A few hours before the finance minister delivers his Budget speech and you prepare to get drowned in a torrent of post-Budget analyses, let us play a mind game.
Suppose you plan to open a shop on a street that is lined with houses. These houses are evenly distributed along the street. There are two things you know at this point of time. There is a competitor who is patiently waiting to open a shop just next to yours. And the customers who live along this street will walk into the shop that is nearest to their homes.
So, where will you build your store?
Assume you build your store at one end of this street. (It could be any end.) The competitor will set up his shop just next to yours, but just a little closer to the centre of the street.
Most of the people living along this street will go to the competitor’s shop because it is closer to their homes. The only people who will walk into your shop will be those few staying at the very end of the street where you are located. This will happen irrespective of which end of the street you choose. Most people will avoid you.
Locating your shop at the extreme end of the road is not a good idea. So what do you do? The best strategy for you is to build at the centre of the street, so that you have an equal chance of getting customers.
A similar dynamic operates in politics: These shopkeepers do better when they stay close to the ideological centre because voters prefer to choose those politicians who are closest to their own ideological position. Take a position at the extreme left or the extreme right, and people will gravitate to the opponent who is slightly less extreme. He walks away with most of the votes, just as the other merchant in our example walks away with most of the customers.
The parable of the shopkeeper was used by the economist and statistician Harold Hotelling, and is fairly well known in the theory of public choice (or what is sometimes described as the economics of politics). Knowledge of this parable has some practical advantages on the last day of February because it can help you understand some of the nuances in the finance minister’s Budget speech.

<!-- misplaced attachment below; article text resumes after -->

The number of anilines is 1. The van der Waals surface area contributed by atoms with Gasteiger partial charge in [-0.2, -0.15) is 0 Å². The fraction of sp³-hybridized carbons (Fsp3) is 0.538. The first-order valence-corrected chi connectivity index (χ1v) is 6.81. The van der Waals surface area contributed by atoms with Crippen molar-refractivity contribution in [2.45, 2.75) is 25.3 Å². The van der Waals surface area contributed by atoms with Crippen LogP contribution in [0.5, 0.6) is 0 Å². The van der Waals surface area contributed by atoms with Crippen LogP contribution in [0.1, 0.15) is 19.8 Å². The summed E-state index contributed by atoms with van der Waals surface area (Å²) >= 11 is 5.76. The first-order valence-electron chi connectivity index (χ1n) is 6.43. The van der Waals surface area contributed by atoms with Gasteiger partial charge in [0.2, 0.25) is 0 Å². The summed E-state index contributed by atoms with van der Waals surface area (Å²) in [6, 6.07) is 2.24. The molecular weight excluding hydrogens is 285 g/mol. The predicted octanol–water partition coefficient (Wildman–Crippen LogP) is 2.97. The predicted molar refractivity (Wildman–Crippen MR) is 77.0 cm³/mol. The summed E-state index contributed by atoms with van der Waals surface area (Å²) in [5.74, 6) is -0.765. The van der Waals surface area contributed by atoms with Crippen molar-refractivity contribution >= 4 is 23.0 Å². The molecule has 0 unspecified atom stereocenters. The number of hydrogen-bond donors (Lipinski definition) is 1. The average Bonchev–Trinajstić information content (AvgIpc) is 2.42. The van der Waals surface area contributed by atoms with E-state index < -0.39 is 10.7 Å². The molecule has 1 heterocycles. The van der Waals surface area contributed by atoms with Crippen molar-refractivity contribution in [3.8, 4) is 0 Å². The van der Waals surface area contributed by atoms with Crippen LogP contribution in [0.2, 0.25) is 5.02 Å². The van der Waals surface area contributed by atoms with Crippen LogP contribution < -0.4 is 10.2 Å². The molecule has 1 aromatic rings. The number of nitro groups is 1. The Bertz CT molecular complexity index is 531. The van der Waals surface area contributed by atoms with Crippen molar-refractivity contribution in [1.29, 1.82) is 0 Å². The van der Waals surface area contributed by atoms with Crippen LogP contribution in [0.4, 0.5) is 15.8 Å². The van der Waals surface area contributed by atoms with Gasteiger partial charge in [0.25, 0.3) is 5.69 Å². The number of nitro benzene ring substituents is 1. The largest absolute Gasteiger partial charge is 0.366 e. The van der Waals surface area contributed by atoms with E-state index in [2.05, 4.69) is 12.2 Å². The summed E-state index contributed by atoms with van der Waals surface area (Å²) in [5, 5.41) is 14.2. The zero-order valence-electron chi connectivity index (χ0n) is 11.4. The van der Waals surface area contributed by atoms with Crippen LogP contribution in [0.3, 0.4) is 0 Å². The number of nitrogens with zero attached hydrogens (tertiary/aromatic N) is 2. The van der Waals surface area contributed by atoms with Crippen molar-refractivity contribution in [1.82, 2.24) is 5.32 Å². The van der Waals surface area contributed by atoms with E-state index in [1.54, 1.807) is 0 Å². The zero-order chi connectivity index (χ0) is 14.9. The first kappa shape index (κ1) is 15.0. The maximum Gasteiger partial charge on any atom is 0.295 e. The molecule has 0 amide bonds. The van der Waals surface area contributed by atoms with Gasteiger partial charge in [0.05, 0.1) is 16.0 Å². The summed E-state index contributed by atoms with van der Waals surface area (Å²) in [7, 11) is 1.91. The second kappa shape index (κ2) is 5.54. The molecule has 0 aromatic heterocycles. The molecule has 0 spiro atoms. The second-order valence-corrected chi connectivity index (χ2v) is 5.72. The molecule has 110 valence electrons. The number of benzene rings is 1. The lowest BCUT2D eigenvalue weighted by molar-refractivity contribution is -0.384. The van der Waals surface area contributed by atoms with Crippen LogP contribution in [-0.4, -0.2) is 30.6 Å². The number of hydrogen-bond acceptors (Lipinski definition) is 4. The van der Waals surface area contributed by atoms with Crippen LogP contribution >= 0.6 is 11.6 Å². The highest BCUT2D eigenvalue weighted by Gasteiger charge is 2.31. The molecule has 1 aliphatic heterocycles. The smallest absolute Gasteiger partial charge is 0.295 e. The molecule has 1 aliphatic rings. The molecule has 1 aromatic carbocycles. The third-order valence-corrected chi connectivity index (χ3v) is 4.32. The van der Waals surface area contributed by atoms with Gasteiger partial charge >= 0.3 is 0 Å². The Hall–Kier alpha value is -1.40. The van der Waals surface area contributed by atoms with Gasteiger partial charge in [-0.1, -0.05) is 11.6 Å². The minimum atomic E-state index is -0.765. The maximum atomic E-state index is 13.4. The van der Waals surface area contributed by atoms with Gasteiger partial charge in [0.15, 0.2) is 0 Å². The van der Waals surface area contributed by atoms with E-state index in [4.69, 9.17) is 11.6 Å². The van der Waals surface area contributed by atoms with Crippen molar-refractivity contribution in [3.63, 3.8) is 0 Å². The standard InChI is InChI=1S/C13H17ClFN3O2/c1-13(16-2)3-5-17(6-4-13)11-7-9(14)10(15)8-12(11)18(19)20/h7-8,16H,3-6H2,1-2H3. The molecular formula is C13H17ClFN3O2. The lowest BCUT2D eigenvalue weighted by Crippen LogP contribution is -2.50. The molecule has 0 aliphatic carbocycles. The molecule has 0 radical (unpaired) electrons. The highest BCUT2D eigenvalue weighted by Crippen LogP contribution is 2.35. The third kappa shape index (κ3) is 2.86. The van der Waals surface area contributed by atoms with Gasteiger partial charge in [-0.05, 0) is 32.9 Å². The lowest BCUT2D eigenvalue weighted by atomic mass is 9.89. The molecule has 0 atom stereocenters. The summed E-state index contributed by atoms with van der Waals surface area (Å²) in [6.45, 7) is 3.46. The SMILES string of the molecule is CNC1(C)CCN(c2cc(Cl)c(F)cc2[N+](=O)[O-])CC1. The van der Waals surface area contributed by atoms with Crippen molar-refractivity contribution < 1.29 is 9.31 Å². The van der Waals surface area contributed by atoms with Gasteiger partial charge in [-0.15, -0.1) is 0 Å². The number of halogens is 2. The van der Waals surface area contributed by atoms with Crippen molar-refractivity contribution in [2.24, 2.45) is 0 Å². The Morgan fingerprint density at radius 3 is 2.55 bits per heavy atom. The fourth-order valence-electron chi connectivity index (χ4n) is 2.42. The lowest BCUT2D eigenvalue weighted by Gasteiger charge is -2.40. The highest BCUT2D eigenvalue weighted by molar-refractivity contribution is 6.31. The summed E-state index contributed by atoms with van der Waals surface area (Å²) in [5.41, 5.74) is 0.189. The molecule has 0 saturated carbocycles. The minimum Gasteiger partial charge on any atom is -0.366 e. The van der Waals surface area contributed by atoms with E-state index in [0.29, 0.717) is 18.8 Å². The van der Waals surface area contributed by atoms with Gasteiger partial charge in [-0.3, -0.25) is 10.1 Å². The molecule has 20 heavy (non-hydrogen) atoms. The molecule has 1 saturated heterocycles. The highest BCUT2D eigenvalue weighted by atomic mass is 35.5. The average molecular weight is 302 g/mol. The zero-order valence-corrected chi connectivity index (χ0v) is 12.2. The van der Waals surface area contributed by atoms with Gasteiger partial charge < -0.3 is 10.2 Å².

After all, he is the shopkeeper and we are the men and women on the street.
Finance ministers tend to stick to the middle path, where they are not too far away from our common beliefs—or prejudices. But some of these prejudices are vehemently anti-reform. Most people still believe that foreign competition is bad, or that the government should provide jobs, or that others should be taxed heavily. This is the virus that 50 years of statism has planted in our minds. Economic reform would have made no progress if the recent lot of finance ministers had behaved like Hotelling’s shopkeepers and stuck to the middle.
And that is precisely why Budget speeches can be so much fun to listen to. The finance minister will announce a reform that tests the tolerance of the median voter, and he will then balance it out by making some empty statements to assuage fears. The economics takes the discourse to an extreme, while the politics drags it back to the centre.
That’s why every Budget speech is peppered with meaningless homilies suggesting that the mai-baap sarkar will look after you. Rarely is there actual money put on the table to back these statements. The economics and politics are often at odds.
Budget speeches tend to be duplicitous because the average citizen is woefully ignorant about economics—and expects the government to solve problems that it cannot. Such are the compulsions of democratic politics. In a way, Budget speeches are a measure of our own economic ignorance.
The real challenge then is to convince the average citizen that economic reform is not some conspiracy against him; and that capital, productivity and markets are the solution to his long-term problems, not government spending.
The centre of the street has to be redefined. A first step would be to think less of governments. Milton Friedman once made an acerbic and insightful comment on the nature of government spending.
There are four ways to spend money, he said. One, you spend your money on yourself, and you try to put the money to the best use. Second, you spend your money on somebody else, and you try to control costs. Third, you spend someone else’s money on yourself, and you try to have a good time but not care much about costs. Fourth, you spend somebody else’s money on somebody else—and then you don’t care about either the efficiency of the spending or the price.
“And that’s government,” added Friedman.
It’s a comment worth remembering on Budget Day.
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